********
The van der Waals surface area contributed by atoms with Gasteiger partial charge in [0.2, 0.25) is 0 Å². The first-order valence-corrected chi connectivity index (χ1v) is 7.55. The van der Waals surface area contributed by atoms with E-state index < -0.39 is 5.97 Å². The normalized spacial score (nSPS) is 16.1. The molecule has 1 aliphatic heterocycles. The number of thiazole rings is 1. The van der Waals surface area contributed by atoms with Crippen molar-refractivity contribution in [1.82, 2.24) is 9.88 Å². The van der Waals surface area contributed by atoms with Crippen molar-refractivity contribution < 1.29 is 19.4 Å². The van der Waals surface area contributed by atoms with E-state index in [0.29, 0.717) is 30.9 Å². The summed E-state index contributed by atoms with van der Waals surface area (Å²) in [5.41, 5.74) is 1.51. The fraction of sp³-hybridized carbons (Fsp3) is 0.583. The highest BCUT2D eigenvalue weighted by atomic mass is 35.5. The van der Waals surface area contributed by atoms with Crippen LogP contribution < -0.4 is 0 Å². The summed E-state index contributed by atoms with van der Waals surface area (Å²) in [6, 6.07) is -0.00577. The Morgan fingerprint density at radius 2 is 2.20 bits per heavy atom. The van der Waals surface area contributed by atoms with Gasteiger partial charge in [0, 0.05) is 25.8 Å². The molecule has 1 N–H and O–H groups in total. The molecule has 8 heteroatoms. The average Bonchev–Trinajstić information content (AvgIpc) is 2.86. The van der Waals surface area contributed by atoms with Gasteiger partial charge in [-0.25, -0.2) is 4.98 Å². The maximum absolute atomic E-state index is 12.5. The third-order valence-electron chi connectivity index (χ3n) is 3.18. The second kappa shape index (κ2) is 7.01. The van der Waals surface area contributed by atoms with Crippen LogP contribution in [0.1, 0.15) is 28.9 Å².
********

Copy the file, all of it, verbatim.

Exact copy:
The van der Waals surface area contributed by atoms with Gasteiger partial charge in [0.2, 0.25) is 0 Å². The first-order valence-corrected chi connectivity index (χ1v) is 7.55. The van der Waals surface area contributed by atoms with E-state index < -0.39 is 5.97 Å². The normalized spacial score (nSPS) is 16.1. The molecule has 1 aliphatic heterocycles. The number of thiazole rings is 1. The van der Waals surface area contributed by atoms with Crippen molar-refractivity contribution in [1.82, 2.24) is 9.88 Å². The van der Waals surface area contributed by atoms with Crippen molar-refractivity contribution < 1.29 is 19.4 Å². The van der Waals surface area contributed by atoms with E-state index in [0.29, 0.717) is 30.9 Å². The summed E-state index contributed by atoms with van der Waals surface area (Å²) in [5.41, 5.74) is 1.51. The fraction of sp³-hybridized carbons (Fsp3) is 0.583. The highest BCUT2D eigenvalue weighted by atomic mass is 35.5. The van der Waals surface area contributed by atoms with Crippen LogP contribution < -0.4 is 0 Å². The summed E-state index contributed by atoms with van der Waals surface area (Å²) in [6, 6.07) is -0.00577. The Morgan fingerprint density at radius 2 is 2.20 bits per heavy atom. The van der Waals surface area contributed by atoms with Gasteiger partial charge in [0, 0.05) is 25.8 Å². The molecule has 1 N–H and O–H groups in total. The molecule has 8 heteroatoms. The average Bonchev–Trinajstić information content (AvgIpc) is 2.86. The van der Waals surface area contributed by atoms with Gasteiger partial charge in [-0.25, -0.2) is 4.98 Å². The maximum absolute atomic E-state index is 12.5. The third-order valence-electron chi connectivity index (χ3n) is 3.18. The second kappa shape index (κ2) is 7.01. The van der Waals surface area contributed by atoms with Crippen LogP contribution in [0.1, 0.15) is 28.9 Å².